All high school students in Utah ages 14-18 are welcome to participate; Submit your idea by March 1 for the 2017 competition
Press Release – Jan. 31, 2017 – The Lassonde Entrepreneur Institute at the University of Utah is excited to announce that the 2017 High School Utah Entrepreneur Challenge (HS UEC) competition registration is now open. All students throughout Utah, ages 14-18, are welcome to compete for a chance to win $30,000 in cash and scholarships. The competition is sponsored by Zions Bank.
Students can enter the competition by submitting their ideas online. Submissions are due by March 1, and the awards ceremony will be held at the U in the new Lassonde Studios building on April 15.
“Simply by recognizing a problem and coming up with a creative solution, competitors in the High School Utah Entrepreneurship Challenge will gain a hands-on experience in entrepreneurship and be introduced to a nationally ranked program. It’s a valuable experience for anyone wanting to make an impact for the better,” said Eden Renee Wairepo, a student leader on the HS UEC team.
HS UEC is designed to be a fun way for high school students to explore innovation and entrepreneurship. The competition focuses on problem-solving and the first steps in developing a business idea.
Students who already have a product or business idea are encouraged to compete, but this competition is not just for them. High school students across the state are challenged to think of a solution to any problem they may see globally, locally or individually, and then propose the solution in the form of a business idea. Students are encouraged to be as creative as possible.
To participate, students form teams, develop an innovative idea and submit a presentation online to be judged for the first round. Twenty-four finalist teams will be announced on March 16. Those teams will be invited to the final HS UEC event alongside with the collegiate Utah Entrepreneurship Challenge for presentations and judging. HS UEC is the high school counterpart to the Utah Entrepreneur Challenge, which is also managed by the Lassonde Institute and one of the largest collegiate business plan competitions in the country.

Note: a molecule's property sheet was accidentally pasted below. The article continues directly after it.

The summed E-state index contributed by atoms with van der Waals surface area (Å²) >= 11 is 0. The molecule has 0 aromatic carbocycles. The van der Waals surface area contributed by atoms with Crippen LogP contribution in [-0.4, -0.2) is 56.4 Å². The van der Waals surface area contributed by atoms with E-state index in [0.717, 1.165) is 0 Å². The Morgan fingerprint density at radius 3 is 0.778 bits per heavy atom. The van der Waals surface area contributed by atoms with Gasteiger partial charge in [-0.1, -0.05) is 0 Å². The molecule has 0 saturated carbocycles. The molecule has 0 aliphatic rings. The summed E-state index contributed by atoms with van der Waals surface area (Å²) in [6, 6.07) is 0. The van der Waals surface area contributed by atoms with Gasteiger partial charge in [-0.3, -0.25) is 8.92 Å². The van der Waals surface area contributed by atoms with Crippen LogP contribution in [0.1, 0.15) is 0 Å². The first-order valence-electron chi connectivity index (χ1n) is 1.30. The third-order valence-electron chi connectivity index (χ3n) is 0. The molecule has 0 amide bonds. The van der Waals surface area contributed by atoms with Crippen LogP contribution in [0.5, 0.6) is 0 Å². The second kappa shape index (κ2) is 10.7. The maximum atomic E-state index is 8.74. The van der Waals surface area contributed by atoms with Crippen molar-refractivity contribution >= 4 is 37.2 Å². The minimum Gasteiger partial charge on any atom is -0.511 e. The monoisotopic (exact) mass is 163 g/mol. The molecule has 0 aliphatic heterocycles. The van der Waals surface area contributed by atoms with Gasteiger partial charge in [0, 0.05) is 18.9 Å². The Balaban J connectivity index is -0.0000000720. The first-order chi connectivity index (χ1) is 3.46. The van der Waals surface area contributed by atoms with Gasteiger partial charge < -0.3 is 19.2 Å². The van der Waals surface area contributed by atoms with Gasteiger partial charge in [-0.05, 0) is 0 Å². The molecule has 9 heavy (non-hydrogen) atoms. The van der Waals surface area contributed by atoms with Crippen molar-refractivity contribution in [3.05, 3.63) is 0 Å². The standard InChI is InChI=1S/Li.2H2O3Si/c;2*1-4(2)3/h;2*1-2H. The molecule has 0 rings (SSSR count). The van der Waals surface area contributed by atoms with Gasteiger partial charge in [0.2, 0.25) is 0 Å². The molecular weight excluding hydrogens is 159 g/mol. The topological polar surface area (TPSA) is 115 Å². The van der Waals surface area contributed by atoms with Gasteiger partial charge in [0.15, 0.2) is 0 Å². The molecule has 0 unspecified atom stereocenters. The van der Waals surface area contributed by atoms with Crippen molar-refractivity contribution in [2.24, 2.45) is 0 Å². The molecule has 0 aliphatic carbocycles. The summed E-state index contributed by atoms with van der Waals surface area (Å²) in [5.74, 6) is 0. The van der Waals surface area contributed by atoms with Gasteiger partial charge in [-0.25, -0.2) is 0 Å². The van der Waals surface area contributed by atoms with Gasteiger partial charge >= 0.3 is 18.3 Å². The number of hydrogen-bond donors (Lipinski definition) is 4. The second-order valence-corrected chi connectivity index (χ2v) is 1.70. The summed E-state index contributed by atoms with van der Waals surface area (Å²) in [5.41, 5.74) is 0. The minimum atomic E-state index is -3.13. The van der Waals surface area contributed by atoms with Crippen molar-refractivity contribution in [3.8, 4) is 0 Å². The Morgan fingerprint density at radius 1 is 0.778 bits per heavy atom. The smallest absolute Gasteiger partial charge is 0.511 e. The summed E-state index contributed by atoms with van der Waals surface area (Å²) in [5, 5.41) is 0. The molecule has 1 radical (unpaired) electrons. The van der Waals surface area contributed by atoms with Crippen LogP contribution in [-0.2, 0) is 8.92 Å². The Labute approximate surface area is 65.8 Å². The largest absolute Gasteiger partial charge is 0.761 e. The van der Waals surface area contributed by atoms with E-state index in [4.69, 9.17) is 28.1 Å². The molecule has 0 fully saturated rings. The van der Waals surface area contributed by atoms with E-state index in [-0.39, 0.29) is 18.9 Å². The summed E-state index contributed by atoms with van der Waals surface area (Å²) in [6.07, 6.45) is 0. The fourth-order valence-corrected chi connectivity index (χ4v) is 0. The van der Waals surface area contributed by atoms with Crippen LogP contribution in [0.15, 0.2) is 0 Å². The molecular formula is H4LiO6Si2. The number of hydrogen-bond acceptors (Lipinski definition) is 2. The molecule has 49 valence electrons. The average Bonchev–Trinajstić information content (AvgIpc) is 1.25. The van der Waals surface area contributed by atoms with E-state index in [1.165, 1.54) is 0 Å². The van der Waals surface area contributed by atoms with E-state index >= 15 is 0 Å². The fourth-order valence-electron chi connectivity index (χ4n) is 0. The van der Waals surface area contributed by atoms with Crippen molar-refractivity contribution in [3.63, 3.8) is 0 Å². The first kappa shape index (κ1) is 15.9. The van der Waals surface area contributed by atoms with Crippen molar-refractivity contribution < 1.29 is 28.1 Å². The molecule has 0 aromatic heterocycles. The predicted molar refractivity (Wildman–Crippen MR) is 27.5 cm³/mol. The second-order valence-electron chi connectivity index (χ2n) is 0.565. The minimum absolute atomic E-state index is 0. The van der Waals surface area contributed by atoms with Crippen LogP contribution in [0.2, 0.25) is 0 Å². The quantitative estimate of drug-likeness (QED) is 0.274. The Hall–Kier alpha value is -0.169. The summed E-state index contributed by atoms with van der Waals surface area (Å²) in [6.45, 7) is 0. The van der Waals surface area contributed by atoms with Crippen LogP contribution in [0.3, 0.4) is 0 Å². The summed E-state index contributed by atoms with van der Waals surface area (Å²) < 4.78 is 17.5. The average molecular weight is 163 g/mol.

HS UEC is part of the continued growth of programs and opportunities provided by the Lassonde Institute to support student entrepreneurs.
Learn more about the High School Utah Entrepreneur Challenge at lassonde.utah.edu/hsuec.
About the High School Utah Entrepreneur Challenge
The High School Utah Entrepreneur Challenge (HS UEC) is designed to encourage high school students to explore innovation and entrepreneurship and offers over $30,000 in cash and scholarship prizes. HS UEC is the high school version of the Utah Entrepreneur Challenge, one of the largest collegiate competitions in the country. Utah is known for its entrepreneurial spirit, and we believe some of the best ideas come from teens across the state. All high school students (or those ages 14-18) throughout Utah are encouraged to compete. Students ages 14-18 who have graduated high school or are enrolled full-time in college courses (9 credit hours or above) are not eligible to participate in the competition. These students are encouraged to participate in the collegiate Opportunity Quest and Utah Entrepreneur Challenge also hosted by the Lassonde Institute. Learn more at lassonde.utah.edu/hsuec.
About the Lassonde Entrepreneur Institute
The Lassonde Entrepreneur Institute is a nationally ranked hub for student entrepreneurship and innovation at the University of Utah and an interdisciplinary division of the David Eccles School of Business. The first programs were offered in 2001, through the vision and support of Pierre Lassonde, an alumnus of the Eccles School and successful mining entrepreneur. The institute now provides opportunities for thousands of students to learn about entrepreneurship and innovation. Programs include workshops, networking events, business-plan competitions, startup support, innovation programs, graduate seminars, scholarships, community outreach and more. All programs are open to students from any academic major or background. The Lassonde Institute also manages the Lassonde Studios, a new $45 million innovation space and housing facility for all students. Learn more at lassonde.utah.edu.
Press Release – (Washington, DC) More foundations that operate with few or no staff are engaging in activities that expand beyond traditional grantmaking, according to Exponent Philanthropy’s 2017 Foundation Operations and Management Report. Exponent Philanthropy is the nation’s largest philanthropic member association, composed of nearly 2,000 individual and organizational members across the country.
“Foundations with lean operations do so much more than just write checks to their grantees,” said Henry L. Berman, Exponent Philanthropy’s chief executive officer. “Our members are making a conscientious effort to have an ‘outsized impact,’ allowing each dollar granted to result in more than just the monetary value of their giving.”
The report highlights numerous activities beyond grantmaking that lead to outsized impact among member foundations, including:
The 2017 Foundation Operations and Management Report also includes the following findings:
“Funders who work with few or no staff make up the vast majority of the philanthropy sector,” said Berman. “On average, our member foundations give nearly $1.98 million per year across 45 grants but spend just 14 cents per dollar in operating costs.”